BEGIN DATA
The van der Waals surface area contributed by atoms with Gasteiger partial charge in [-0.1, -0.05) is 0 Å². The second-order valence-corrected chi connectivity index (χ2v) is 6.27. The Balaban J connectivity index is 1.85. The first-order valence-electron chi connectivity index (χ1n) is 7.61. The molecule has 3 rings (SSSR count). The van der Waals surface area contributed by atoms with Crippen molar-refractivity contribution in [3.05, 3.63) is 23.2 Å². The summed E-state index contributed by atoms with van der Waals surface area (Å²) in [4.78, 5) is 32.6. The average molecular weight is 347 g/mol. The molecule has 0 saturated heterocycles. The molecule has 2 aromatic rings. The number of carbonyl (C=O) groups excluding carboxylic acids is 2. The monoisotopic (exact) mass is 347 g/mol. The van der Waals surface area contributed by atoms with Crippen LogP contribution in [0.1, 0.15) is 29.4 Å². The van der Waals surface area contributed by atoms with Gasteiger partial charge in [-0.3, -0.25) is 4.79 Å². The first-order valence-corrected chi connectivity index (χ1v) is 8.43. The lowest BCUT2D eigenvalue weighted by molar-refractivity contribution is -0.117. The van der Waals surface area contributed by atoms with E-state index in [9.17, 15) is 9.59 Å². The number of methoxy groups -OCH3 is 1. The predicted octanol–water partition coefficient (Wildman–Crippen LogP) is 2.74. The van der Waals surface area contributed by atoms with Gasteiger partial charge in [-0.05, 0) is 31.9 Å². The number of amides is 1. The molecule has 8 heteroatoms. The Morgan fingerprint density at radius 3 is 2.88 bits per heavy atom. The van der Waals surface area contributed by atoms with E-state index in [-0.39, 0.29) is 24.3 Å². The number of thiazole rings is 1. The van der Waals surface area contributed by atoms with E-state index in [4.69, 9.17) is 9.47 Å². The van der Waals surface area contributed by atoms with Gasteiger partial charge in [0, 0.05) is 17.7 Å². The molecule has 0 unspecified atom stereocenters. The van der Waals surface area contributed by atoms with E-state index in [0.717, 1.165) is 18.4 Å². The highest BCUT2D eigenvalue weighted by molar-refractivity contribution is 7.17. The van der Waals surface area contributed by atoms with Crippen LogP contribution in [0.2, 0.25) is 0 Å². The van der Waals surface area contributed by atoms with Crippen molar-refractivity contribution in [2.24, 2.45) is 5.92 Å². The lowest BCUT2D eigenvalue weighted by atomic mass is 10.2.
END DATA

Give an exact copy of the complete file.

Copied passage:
The van der Waals surface area contributed by atoms with Gasteiger partial charge in [-0.1, -0.05) is 0 Å². The second-order valence-corrected chi connectivity index (χ2v) is 6.27. The Balaban J connectivity index is 1.85. The first-order valence-electron chi connectivity index (χ1n) is 7.61. The molecule has 3 rings (SSSR count). The van der Waals surface area contributed by atoms with Crippen molar-refractivity contribution in [3.05, 3.63) is 23.2 Å². The summed E-state index contributed by atoms with van der Waals surface area (Å²) in [4.78, 5) is 32.6. The average molecular weight is 347 g/mol. The molecule has 0 saturated heterocycles. The molecule has 2 aromatic rings. The number of carbonyl (C=O) groups excluding carboxylic acids is 2. The monoisotopic (exact) mass is 347 g/mol. The van der Waals surface area contributed by atoms with Crippen LogP contribution in [0.1, 0.15) is 29.4 Å². The van der Waals surface area contributed by atoms with Gasteiger partial charge in [-0.3, -0.25) is 4.79 Å². The first-order valence-corrected chi connectivity index (χ1v) is 8.43. The lowest BCUT2D eigenvalue weighted by molar-refractivity contribution is -0.117. The van der Waals surface area contributed by atoms with E-state index in [9.17, 15) is 9.59 Å². The number of methoxy groups -OCH3 is 1. The predicted octanol–water partition coefficient (Wildman–Crippen LogP) is 2.74. The van der Waals surface area contributed by atoms with Gasteiger partial charge in [-0.05, 0) is 31.9 Å². The number of amides is 1. The molecule has 8 heteroatoms. The Morgan fingerprint density at radius 3 is 2.88 bits per heavy atom. The van der Waals surface area contributed by atoms with E-state index in [-0.39, 0.29) is 24.3 Å². The number of thiazole rings is 1. The van der Waals surface area contributed by atoms with E-state index in [4.69, 9.17) is 9.47 Å². The van der Waals surface area contributed by atoms with Gasteiger partial charge in [0, 0.05) is 17.7 Å². The molecule has 0 unspecified atom stereocenters. The van der Waals surface area contributed by atoms with E-state index in [0.717, 1.165) is 18.4 Å². The highest BCUT2D eigenvalue weighted by molar-refractivity contribution is 7.17. The van der Waals surface area contributed by atoms with Crippen LogP contribution in [0.2, 0.25) is 0 Å². The van der Waals surface area contributed by atoms with Crippen molar-refractivity contribution in [2.24, 2.45) is 5.92 Å². The lowest BCUT2D eigenvalue weighted by atomic mass is 10.2.